Posts Tagged national catholic reporter

Vatican abuse summit focuses on how Catholic bishops can police one another / National Catholic Reporter

(Cardinal Blase) Cupich (Archbishop of Chicago) began his own talk by outlining four broad principles under which the church should act in regards to abuse, underscoring in particular the need to listen to victims and to incorporate lay people “into every effort to identify and construct structures of accountability.” (National Catholic Reporter)

Presentations during the second day of Pope Francis’ highly anticipated global summit on clergy sexual abuse focused widely on how Catholic bishops should police one another for signs of questionable conduct, while also making room for the'”essential role’ of laypeople in rooting out abuse.

“Although the main speeches from Indian Cardinal Oswald Gracias and Chicago Cardinal Blase Cupich on Feb. 22 mentioned various issues facing the global Catholic Church in confronting the abuse crisis, they both stressed a desire for prelates to watch over each other.

“Gracias, the first of the day to address the first of its kind summit, asked the 190 cardinals, bishops and heads of religious orders taking part at one point: ‘Do we really engage in an open conversation and point out honestly to our brother bishops or priests when we notice problematic behavior in them?’

“The cardinal then said the prelates need to better develop a culture of ‘correctio fraterna,’ which recognizes criticism ‘as an opportunity to better fulfill our tasks.’

Cupich began his own talk by outlining four broad principles under which the church should act in regards to abuse, underscoring in particular the need to listen to victims and to incorporate lay people ‘into every effort to identify and construct structures of accountability.'”

By Joshua J. McElwee, National Catholic Reporter — Read more …

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Editorial: The Lessons of Opus Dei Fr. McCloskey’s Downfall / National Catholic Reporter

It is, indeed, the clergy culture that is at the heart of the church’s problems. It is in dire need of radical reform.

“It is time for the U.S. Conference of Catholic Bishops to issue a standard sign to be posted in every chancery office in the country, just outside the bishop’s door, reading:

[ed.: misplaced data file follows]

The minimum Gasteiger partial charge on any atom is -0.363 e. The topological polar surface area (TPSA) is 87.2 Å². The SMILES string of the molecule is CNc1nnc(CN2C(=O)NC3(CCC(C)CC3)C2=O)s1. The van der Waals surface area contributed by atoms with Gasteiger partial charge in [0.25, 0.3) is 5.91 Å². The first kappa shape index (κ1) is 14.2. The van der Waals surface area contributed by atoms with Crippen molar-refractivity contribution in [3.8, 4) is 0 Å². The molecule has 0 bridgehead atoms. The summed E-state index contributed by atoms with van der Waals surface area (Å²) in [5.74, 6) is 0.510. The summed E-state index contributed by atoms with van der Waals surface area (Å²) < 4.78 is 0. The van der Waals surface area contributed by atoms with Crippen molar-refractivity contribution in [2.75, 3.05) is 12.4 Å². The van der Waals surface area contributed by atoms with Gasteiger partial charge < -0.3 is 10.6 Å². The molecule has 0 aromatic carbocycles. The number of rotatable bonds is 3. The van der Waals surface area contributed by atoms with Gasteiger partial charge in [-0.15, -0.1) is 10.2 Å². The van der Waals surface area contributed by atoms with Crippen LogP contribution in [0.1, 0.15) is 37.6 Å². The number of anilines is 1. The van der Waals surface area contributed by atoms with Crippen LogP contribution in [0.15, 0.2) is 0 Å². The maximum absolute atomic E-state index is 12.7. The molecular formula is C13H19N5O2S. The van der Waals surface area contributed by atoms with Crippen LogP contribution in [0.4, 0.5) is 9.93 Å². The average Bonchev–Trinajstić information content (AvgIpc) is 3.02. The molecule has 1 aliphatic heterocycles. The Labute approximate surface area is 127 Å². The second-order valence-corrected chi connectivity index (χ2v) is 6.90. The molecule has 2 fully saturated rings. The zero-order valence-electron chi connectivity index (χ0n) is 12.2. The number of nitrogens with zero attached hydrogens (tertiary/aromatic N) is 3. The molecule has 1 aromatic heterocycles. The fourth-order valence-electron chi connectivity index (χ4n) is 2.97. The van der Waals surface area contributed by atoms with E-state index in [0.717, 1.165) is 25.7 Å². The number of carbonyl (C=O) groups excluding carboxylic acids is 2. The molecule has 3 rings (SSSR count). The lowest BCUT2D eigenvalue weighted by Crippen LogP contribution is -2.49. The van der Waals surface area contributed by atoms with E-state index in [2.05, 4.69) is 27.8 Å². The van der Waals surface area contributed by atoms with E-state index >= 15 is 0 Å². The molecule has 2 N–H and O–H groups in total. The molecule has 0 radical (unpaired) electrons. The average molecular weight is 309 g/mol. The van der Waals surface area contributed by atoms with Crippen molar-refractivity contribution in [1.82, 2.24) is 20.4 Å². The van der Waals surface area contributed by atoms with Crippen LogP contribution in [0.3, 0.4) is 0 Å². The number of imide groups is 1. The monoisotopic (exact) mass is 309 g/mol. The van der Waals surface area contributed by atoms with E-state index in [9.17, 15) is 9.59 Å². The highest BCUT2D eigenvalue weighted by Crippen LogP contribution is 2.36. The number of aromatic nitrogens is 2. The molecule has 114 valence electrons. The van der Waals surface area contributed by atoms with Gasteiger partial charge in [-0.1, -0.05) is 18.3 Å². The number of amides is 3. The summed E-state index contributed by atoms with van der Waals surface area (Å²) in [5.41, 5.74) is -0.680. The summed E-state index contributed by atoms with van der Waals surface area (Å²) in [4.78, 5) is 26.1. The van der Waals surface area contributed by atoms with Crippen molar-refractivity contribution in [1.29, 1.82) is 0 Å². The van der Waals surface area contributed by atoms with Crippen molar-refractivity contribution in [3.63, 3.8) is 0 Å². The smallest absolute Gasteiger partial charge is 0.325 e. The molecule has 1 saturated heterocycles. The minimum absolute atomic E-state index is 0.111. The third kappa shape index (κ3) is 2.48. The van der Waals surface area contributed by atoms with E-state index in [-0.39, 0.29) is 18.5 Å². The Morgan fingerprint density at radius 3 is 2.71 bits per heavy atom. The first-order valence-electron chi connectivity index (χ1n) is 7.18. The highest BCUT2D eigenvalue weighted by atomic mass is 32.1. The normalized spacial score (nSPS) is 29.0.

“IT’S THE CLERICAL CULTURE!

“It is time to be done with the breathless wonderment at whatever new revelations show one more holy and wonderful priest has been, in a hidden life, abusive of children, or women, or seminarians, or just a liar about what he knew or didn’t know, did or didn’t do.

Opus Dei priest Fr. C. John McCloskey III, for whom the prelature paid a $977,000 settlement to a woman who accused him of sexual misconduct, is the latest to cause former associates and friends to go all aflutter with ‘How could he have?’ And ‘How did we not know?’ And ‘Why didn’t those who did know speak up?’ And ‘How could someone like that also do so much good?’

“The answers to the other questions reside primarily in understanding the culture in which all of those actors, McCloskey included, operated: the Catholic clerical culture. It is highly secretive, highly privileged, believed to be distinctive from the rest of human kind, allegedly celibate and, until recently, enjoying from members of the Catholic community as well as from civil authority in this country a level of deference that is normally reserved for the highly privileged.”

By National Catholic Reporter Editorial Staff — Read more …

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Curb the crisis: 10 essential lessons for investigating church leaders / National Catholic Reporter

Based on my many years of supervising and teaching how to do complex investigations, and having closely followed the investigation of (former St. Paul-Minneapolis Archbishop John) Nienstedt and conduct related to it, I have identified 10 of the most important lessons to be learned from the initial success and then ultimate failures surrounding that investigation. (National Catholic Reporter)

“The Catholic Church is in serious and deepening crisis, primarily as a result of grave sins and failed leadership involving clergy sexual misconduct. This tragedy is most recently exemplified by the alleged abusive, long-standing behavior of former Cardinal Theodore McCarrick. In order for the church in the United States to determine and learn from how it failed to address McCarrick’s decades of alleged misconduct, new guidelines and procedures must be established and implemented for investigating him and any high-ranking church leader.

“For the last five years, the St. Paul-Minneapolis Archdiocese has grappled with this challenge, having had to investigate its former Archbishop John Nienstedt for alleged personal sexual misconduct and failed leadership involving abuse by other clergy.

“Many painful lessons were learned from that investigation, which was prematurely terminated and never resumed. Egregious clergy abuse by an archdiocesan priest and the failed leadership that permitted that abuse to occur ultimately led to criminal charges being filed against the archdiocese and Nienstedt’s abrupt resignation. Those lessons should be examined and heeded by every American cardinal, archbishop and bishop to avoid their repetition elsewhere …

“Based on my many years of supervising and teaching how to do complex investigations, and having closely followed the investigation of Nienstedt and conduct related to it, I have identified 10 of the most important lessons to be learned from the initial success and then ultimate failures surrounding that investigation.”

By Hank Shea, National Catholic Reporter — Read more …

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Vatican appears likely to empower archbishops on abuse claims against bishops / National Catholic Reporter

The possibility of empowering archbishops to investigate allegations made in their provinces was raised at the annual meeting of the bishops’ conference in November, when the prelates were considering a number of proposals to respond to this year’s spate of revelations of clergy sexual abuse. (National Catholic Reporter)